Frameworks For Communicating About Student Learning

A number of changes have occurred over the past few years in regard to the process for reporting student learning, such as

  • introduction of electronic reporting systems;
  • a move by some jurisdictions to outcomes based reporting;
  • increased awareness and implementation of assessment for learning practices;
  • implementation of new programs of study; and
  • heightened interest by the public in regard to assessment issues.


Two reporting frameworks are in use throughout schools and jurisdictions in Alberta. An outcomes-based report card lists detailed statements that typically represent clusters of outcomes in each subject, with student performance reported according to each statement. In a holistic reporting framework, student performance is reported globally in each subject. Both reporting frameworks typically provide specific details about student performance through detailed teacher comments.

Choosing a Framework

There is a diversity of opinion as to which approach is the most effective way to report to parents. Factors such as the manner in which assessments are designed; the way evidence is collected, stored and recorded; and the amount of information parents want/need will impact the decision as to which reporting format is selected.

Selecting the Outcomes that Will Be Included in Outcomes-Based Reporting

Determining the clustering of outcomes to be used in the reporting process should be a collaborative process that involves an in-depth examination of the curriculum. Teachers need to be aware not only of the curriculum at their own grade level, but also what curriculum students have had in the previous year, and what the curriculum expectations are in the succeeding year. This will assist in the process of identifying high priority outcomes.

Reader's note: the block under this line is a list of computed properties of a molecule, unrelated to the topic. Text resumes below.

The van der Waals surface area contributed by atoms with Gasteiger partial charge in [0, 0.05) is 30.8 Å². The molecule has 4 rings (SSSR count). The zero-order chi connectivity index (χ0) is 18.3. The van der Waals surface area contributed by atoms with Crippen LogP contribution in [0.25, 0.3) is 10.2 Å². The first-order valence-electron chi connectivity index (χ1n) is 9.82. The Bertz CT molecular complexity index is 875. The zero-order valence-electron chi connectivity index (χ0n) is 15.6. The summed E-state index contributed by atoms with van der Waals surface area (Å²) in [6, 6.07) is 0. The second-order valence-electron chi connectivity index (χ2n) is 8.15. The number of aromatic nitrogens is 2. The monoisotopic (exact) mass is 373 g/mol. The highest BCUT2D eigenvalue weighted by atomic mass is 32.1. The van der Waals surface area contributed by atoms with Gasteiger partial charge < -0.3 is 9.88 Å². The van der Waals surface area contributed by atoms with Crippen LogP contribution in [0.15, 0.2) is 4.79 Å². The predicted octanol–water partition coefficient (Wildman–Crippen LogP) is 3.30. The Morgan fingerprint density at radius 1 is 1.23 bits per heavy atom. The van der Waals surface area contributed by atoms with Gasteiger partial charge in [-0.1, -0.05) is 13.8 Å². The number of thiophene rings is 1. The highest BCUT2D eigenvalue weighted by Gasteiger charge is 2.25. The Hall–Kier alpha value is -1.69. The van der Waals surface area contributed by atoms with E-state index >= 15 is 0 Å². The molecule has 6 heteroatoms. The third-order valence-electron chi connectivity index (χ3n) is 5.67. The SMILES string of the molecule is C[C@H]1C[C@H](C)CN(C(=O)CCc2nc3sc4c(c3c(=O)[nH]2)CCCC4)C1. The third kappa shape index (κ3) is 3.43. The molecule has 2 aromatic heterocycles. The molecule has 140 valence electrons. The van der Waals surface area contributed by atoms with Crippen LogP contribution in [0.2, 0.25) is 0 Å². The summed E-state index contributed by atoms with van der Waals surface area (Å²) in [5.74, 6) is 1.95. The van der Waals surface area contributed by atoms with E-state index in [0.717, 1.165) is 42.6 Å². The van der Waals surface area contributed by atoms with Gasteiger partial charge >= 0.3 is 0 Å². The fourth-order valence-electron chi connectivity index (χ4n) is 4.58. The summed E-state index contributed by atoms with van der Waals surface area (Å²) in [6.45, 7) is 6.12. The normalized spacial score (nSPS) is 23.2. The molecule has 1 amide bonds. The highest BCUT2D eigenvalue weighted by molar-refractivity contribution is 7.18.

Supporting Teachers in Implementing a New Reporting System

The process of implementing a new reporting system requires a great deal of time and effort. Different jurisdictions have found a variety of ways to provide support for the individuals who are most involved in the process. A key factor that emerges is the need for collaborative time for teachers to work together.

Making Decisions about Student Performance Categories

Regardless of the decision to use outcomes based or holistic reporting, decisions must also be made as to how student performance will be reported. The Guide to Education defines performance levels in terms of letter grades and percentages. Jurisdictions need to decide if this is the scale they will adopt for their reporting practices, or if they will define their own levels.

Possible options for reporting student performance include letter grades, descriptors, percentages, or ‘comments only’. These decisions may well take into account the age and grade level of students.

Deriving Input from Parents, Students, and Educators

A report card is only one way that teachers communicate with parents and students. As such, the report card does not need to duplicate information that is shared in other ways.

Since parents are one of the primary audiences for report cards, it is critical that they have a voice in what will be included in the document. This input can be obtained in a number of ways:

  • survey prior to report card redesign
  • focus groups
  • survey after implementation

Once feedback has been obtained, there needs to be a balance between willingness to make changes based on feedback received and research based practices. Getting input from parents may involve compromises as not all parents will agree about what information or how much information is needed.

Students are also a primary audience for report cards. Finding out from students what they think is important to communicate is also a critical step. Even more important, it is crucial that students understand what the report card is saying.

Educators also need to have a voice in any initiative to implement a new reporting system. Teachers, as front line staff, have in-depth understanding of what needs to be reported to parents and students, and what needs to be in place to support enhanced student achievement.

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